Summary: Describing the life of one before being converted to Christianity.

1 And you hath he quickened, who were dead in trespasses and sins; 2 Wherein in time past ye walked according to the course of this world, according to the prince of the power of the air, the spirit that now worketh in the children of disobedience: 3 Among whom also we all had our conversation in times past in the lusts of our flesh, fulfilling the desires of the flesh and of the mind; and were by nature the children of wrath, even as others.

We live in a world that’s always looking for a change for the better. Hundreds of commercials flood our televisions that advertise products or methods for a healthy body that guarantees life changing results. The familiar still shot of before & after have become popular in showing satisfied results of particular products and exercises. The before picture shows how one appeared in the sight of others that didn’t seem to bring happiness in one’s life. But amazingly the after shot shows results that seem to change one’s outlook on life. People are always looking to change their current situations, financial status, or outward appearances. But people have become so caught up in changing things that only help the outward appearance, that millions become or remain spiritually dead every year because the inner man has not received a spiritual conversion!

Let me just go ahead and dive into the water. The fact is that without Christ you are nothing, and at the end of your road awaits death. The only way that you will experience a real life change is if you allow God to come into your heart and give you a spiritual transplant that opens the doors to life eternal. But this truth is denied these days. Men speak of “the better self” and a “fresh start.” But man needs a new heart, not just a new start; a new life, not just turning over a new leaf; a resurrection, not just reformation. You see everybody is in favor of progress; its change they don’t like. But change is necessary in order for someone to move forward, and when you sit back and see where you started and see how far you’ve come, then you can say that you have progressed.

Before a change or a new life takes place within an individual, there is life before conversion. Some people walk around like they’ve been saved all their lives, but the fact is that they lived a life before conversion. Those of you who have given your life to Christ, do you often think about your life before conversion? Some of us would like to forget the lives we led before coming to Christ. Well let me speak for myself, I wish I could erase many things in my past. I’m not saying that we should dwell on the sinful things we once did, but it is often said that we shouldn’t forget where we come from. We shouldn’t hold on to the guilt and shame that our past brought us, but remembering we had a sinful past should encourage us to continue to walk worthy in the vocation wherewith we are called. Many of us still struggle in areas of darkness because we forget about the guilt and shame it once brought us. Also, remembering the life we came from allows us to have compassion for those who are struggling in sin. It keeps us humble in knowing that the absence of the Spirit makes us capable of doing just about anything sinful. Many of us allow our past to dictate our future. But we shouldn’t allow satan to use our past to steal our joy of salvation, but we should rejoice in knowing where God has brought us from.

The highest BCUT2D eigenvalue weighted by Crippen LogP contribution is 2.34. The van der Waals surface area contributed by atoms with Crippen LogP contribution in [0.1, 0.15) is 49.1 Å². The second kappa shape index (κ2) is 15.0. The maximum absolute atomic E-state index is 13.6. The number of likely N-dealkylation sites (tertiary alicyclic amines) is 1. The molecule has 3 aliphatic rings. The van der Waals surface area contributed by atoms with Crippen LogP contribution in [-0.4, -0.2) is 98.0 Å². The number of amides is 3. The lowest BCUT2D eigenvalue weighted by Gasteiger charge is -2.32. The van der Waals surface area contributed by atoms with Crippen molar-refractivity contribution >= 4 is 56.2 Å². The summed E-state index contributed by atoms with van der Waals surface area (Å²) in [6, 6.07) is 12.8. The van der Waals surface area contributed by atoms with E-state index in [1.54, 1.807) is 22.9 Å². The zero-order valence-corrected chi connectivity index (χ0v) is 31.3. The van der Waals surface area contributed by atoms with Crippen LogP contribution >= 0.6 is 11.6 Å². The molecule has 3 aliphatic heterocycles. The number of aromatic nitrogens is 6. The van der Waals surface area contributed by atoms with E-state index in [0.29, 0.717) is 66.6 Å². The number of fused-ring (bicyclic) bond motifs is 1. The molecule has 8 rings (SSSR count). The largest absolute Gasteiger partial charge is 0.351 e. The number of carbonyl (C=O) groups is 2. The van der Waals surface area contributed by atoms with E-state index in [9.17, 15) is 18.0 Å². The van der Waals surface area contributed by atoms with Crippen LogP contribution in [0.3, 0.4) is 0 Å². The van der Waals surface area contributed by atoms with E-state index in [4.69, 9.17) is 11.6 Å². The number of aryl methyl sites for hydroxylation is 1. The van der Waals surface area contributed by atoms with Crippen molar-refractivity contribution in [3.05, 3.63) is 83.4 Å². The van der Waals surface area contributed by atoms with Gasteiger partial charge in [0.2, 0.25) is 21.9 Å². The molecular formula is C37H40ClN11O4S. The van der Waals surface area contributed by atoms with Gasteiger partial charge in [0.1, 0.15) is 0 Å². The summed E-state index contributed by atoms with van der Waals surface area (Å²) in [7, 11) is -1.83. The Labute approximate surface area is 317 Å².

Paul, the author of our text, pens Ephesians differently than his other epistles. Unlike his other letters Ephesians is more general rather than personal. For example, he’s not defending his apostleship as in I Corinthians; not rebuking fickleness as in II Corinthians; not raising arguments against Judaizers as in Galatians; and not battling Gnosticism as in Colossians. But in Ephesians, Paul covers several themes from God’s purpose to Christian conduct. In our selected scriptures Paul shares with us how believers in Christ were once prisoners of sin and how they were held in bondage. If we let the truth be known, some Christians are still allowing themselves to remain imprisoned by sin even though Christ has already broken their shackles and set them free. They’re living life the same way they were before conversion. If we don’t totally understand what was done for us on the cross and surrender our all to God, then we will remain shackled by sin. II Corinthians 5:17 says, “Therefore if any man be in Christ, he is a new creature: old things are passed away; behold, all things are become new.” I believe often times we become confused about our identity. As believers we are now new creatures, but if were not sure about the conversion that has taken place, then we will find ourselves doing old things. We can’t allow satan to confuse us, we need to know and understand the new creature we have become. Satan keeps us bound by confusing us about our identity. He wants saints to think they’re sinners and sinners to think they’re saints.

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Janice Harris

commented on Dec 27, 2013

what does conversion mean and why do we need to be converted?

Shad Comeaux

commented on Jul 24, 2014

This message is describing the conversion of a person who did not believe in God, but has been converted to Christianity. Because we are born in sin, we have to get to a point of having a relationship with God that occurs through the forgiveness of our sins. All who do not accept the free gift of salvation will one day face the wrath of God. We should be converted to not only avoid eternal damnation, but so we can serve God and enjoy a life of joy and peace.

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